In Don’t Think Twice, comedian Mike Birbiglia writes and directs a masterful look at the life of improve comics. The improv troupe at the center of this movie is six people large and I’ll admit I, at first, thought this was too many for everyone to get developed, but Birbiglia manages to gives them all character arcs (some admittedly more abbreviated than others) and make them all feel real. The troupe is loaded with wonderful comedic performers. And if you’re a podcast nut like me, you’ll know a lot of people from that arena. Keegan-Michael Key gives a really wonderful performance as the member of the troupe who gets a big break and finds himself drifting apart from his less successful compatriots; there’s a scene near the end of the film that showcases a surprising gift for purely dramatic acting that I wasn’t expecting from Key. Gillian Jacobs is Key’s girlfriend and troupe leader and she’s career best here. Birbiglia himself is a revelation as the schlubby improv teacher who’s grown more and more bitter over the years as his students achieve greater success than he does. Chris Gethard, a comedian I’ve had a negative reaction to in the past, is fantastic as the man trying to balance live performing and the sadness of his real life. Tami Saghar & Kate Micucci (one of my comedy crushes, if I’m being honest) are both really great as well. The script is extremely funny and incredibly sad. It would be easy to say this film is “about” any number of things: friendship, art & commerce, maturity & the funny ways we avoid it and maybe find it, nostalgia, the feeling of reaching a dead-end in your life. I really found this to be one of the most effecting films I’ve seen all year. Birbiglia’s script is dead-perfect, hitting all the emotional moments Birbiglia wants it to while having the air of rambling aimlessly. It’s a quiet film, but the emotions are real. I feel all of the above themes I mentioned are present, but to reduce the film to any of them feels like a reduction of its brilliance. Birbiglia has a worldview that’s really quite beautiful. He sees a kind of restless melancholy and a nagging sadness as central to our lives, central to the human experience. But he argues that we should embrace these things instead of fleeing them because they are ultimately neither impediment nor even opposite to a real happiness that expresses itself in both explosive moments of exuberance and in quiet moments of contentment. It’s a philosophy both profound and deeply moving. There are plenty of movies that manage to be both funny and sad; I don’t think I’ve ever encountered one that really made those emotions feel so legitimately part of each other. It isn’t a mastery of shifting tones as much as it’s a very specific single tone that manages to embrace and evoke both. This is a beautiful movie that I can’t recommend strongly enough. And a special note: this has the best credits music I’ve heard in a really long time. No spoilers, but the way the transition from the ending of the film to the credits is absolutely perfect and the music sums up everything that’s come before. Great film. 4 stars.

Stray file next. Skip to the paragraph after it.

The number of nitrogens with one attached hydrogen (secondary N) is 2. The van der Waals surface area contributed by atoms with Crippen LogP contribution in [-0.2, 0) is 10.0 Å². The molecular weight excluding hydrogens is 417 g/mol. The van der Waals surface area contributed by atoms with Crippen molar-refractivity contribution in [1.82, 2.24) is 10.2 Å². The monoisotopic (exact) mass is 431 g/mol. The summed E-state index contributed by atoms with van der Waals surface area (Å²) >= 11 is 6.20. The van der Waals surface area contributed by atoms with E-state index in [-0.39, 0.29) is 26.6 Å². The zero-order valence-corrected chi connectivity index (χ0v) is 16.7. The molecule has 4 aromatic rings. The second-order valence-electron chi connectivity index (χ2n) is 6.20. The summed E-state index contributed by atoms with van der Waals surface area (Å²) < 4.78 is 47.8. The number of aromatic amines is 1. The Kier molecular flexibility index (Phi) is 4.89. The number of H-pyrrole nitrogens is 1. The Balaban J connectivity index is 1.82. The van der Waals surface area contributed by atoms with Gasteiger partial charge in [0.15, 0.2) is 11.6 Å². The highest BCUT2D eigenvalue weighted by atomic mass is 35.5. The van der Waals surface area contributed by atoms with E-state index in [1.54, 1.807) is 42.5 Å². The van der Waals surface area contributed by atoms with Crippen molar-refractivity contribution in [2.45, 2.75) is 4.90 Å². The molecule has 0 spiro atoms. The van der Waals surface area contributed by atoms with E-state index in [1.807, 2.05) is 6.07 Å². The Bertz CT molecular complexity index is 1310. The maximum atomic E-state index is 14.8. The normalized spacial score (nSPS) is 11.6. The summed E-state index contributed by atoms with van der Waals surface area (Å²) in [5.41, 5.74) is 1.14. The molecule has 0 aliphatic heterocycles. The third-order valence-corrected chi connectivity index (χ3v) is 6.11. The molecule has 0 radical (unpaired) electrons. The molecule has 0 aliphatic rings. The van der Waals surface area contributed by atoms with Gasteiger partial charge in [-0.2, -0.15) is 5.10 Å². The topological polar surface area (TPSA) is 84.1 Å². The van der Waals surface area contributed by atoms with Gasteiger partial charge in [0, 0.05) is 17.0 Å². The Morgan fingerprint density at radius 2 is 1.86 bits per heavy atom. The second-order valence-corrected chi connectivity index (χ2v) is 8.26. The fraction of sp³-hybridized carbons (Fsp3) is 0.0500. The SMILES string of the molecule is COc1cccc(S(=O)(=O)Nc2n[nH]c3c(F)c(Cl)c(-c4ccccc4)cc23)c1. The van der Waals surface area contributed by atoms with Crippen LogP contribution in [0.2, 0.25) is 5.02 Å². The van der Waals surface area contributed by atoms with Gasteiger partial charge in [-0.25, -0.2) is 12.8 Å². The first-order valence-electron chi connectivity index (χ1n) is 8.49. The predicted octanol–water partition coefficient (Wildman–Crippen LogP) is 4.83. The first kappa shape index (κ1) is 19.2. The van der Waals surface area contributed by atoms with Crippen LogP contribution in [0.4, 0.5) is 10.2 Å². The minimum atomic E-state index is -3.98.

tl;dr – beautiful script examines the emotions of an improv troupe with insight, sensitivity and plenty of humor; funny, sad & thoughtful with great performances. 4 stars.